The landmark bill will recognise Aboriginal people as the owners of their traditional tongues and give higher priority to government supporting efforts to save languages.
It was only a few decades ago that Aboriginal languages like Dunghutti were forbidden to be spoken or sung.
But now the New South Wales government is trying to reverse the damage, with laws that aim to protect and revive languages.
Aboriginal Affairs Minister Leslie Williams has announced the move at a special launch.
“This will be the first act of its kind in Australia. Aboriginal people who speak their language are healthier. Aboriginal children learning an Aboriginal language do better at school. And that language renewal strengthens community.”
The move has been applauded by many language leaders, including Wiradjuri elder Stan Grant Senior.
His work has been crucial to preserving and resurrecting his language.
“I think the rest of Australia should take notice now of what the Minister said there, and maybe they can all hop in and join us.”
Mr Grant was one of the lucky ones, learning his traditional Wiradjuri at a young age.
He has become a champion of language ever since.
“Language does not belong to people, it belongs to the country we come from. It gives us a deep and firmly seeded sense of pride in who we are. That’s one of the main things that language can do for you.”
Muuurrbay Aboriginal Language and Culture Cooperative chief executive Gary Williams is a language teacher in his traditional country on New South Wales’ mid-north coast.
He has dedicated much of his life to the revitalisation of his language, Gumbaynggirr.
“We at Muuurrbay acknowledge in our dictionary the people who were the inspiration for the organisation, and they said, ‘We don’t want our language to die, and we want the young ones to know our stories as well.’ And we’re basically keeping up that what they asked. It’s also an acknowledgement of all of the good work and the goodwill of people that have really become involved with Aboriginal languages in New South Wales, and for us to be a role model for the other states.”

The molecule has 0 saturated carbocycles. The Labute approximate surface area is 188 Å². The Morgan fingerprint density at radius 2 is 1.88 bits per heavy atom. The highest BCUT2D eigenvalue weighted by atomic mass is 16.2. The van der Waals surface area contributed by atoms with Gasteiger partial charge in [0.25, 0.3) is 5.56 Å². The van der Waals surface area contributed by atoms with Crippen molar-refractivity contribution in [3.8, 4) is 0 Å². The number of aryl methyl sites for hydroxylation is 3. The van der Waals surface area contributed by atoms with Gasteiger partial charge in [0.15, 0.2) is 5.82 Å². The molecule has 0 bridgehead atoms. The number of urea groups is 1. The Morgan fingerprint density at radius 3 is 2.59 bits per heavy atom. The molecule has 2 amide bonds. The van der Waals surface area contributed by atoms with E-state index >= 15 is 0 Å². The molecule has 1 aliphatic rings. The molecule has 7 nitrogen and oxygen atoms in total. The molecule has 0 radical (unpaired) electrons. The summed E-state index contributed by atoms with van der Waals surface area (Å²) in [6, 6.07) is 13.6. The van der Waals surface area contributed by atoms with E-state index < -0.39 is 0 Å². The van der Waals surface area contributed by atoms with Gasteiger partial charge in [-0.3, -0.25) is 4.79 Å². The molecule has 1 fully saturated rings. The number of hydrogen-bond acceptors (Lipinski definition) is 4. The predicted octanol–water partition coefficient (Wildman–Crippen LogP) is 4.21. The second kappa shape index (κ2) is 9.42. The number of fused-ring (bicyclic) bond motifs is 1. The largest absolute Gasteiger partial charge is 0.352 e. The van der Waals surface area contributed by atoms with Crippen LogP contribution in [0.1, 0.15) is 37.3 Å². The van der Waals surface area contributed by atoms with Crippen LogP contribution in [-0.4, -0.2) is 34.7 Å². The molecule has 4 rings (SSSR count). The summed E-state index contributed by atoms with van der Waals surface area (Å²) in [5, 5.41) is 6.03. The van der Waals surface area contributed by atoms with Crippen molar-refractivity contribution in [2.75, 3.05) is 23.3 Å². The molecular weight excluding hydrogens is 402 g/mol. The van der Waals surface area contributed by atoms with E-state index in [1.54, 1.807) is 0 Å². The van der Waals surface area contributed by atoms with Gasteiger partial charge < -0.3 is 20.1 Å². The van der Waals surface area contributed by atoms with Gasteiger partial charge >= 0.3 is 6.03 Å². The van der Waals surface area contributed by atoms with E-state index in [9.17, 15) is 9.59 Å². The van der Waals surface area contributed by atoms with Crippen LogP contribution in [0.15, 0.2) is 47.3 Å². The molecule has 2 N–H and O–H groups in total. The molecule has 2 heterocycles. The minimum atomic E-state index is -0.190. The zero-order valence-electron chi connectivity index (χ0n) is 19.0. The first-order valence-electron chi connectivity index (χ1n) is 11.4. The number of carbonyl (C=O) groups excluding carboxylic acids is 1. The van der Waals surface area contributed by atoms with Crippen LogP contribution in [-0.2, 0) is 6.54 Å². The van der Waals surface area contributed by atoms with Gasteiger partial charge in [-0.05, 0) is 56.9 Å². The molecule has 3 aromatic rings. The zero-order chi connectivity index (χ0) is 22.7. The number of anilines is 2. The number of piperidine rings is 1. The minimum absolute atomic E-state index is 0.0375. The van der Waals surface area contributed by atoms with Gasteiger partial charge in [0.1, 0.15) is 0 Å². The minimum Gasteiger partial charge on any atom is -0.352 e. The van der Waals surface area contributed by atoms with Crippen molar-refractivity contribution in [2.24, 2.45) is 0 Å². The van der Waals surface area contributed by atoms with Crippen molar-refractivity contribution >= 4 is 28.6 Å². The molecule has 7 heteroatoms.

The state government will work with language experts and the broader community to develop the legislation before it is introduced into parliament next year.
Leslie Williams, the minister, says she consulted with community leaders and experts in the lead-up to the announcement.
“I listened to what community told me earlier this year, those languages experts, the leaders within community. And they made it very clear to me that, if government was really serious about protecting language, about working with community to revitalise language, we would need to legislate. So that’s what we’re going to do.”
Two centuries ago, more than 35 Aboriginal languages and about 100 dialects were spoken in New South Wales.
Today, all Aboriginal languages are critically endangered.
Government policy, including the removal of Aboriginal children from their families, contributed significantly to the destruction of those languages.
Maureen Sulter is a Gamilaraay elder from Coonabarabran, New South Wales.
She says her family felt the direct effects of losing language.
“It stopped my dad, my mum and all my uncles from speaking the language. So we weren’t allowed to teach, to learn, our language, and that was detrimental to us. I looked at that as an adversity.”
The new laws are aim at stemming the loss of language and strengthening culture for generations to come.
Gumbayngirr man Clark Webb is from the Bularri Muurlay Nyanggan Aboriginal Corporation.
He has been practising his language for the last 10 years.
“It’s a healing thing for our community. So language acquisition for me and being able to now speak my language makes me feel not just an Aboriginal man, I’m a Gumbayngirr man, and that’s a powerful thing for us. So our language is power, and our language is our soul.”
Gumbaynggirr Language and Culture Nest’s Michael Jarrett is also a Gumbayngirr man.
He teaches language at the centre and says the hard, but rewarding, work is beginning to pay off.
“I’ve been fighting for years and years and years for my people where I come from to learn the language and teach the language, and not only for Aboriginal people but for non-Aboriginal people. I think it’s very important we all walk together in this journey. Language is .. for me, language is who I am, yeah?”
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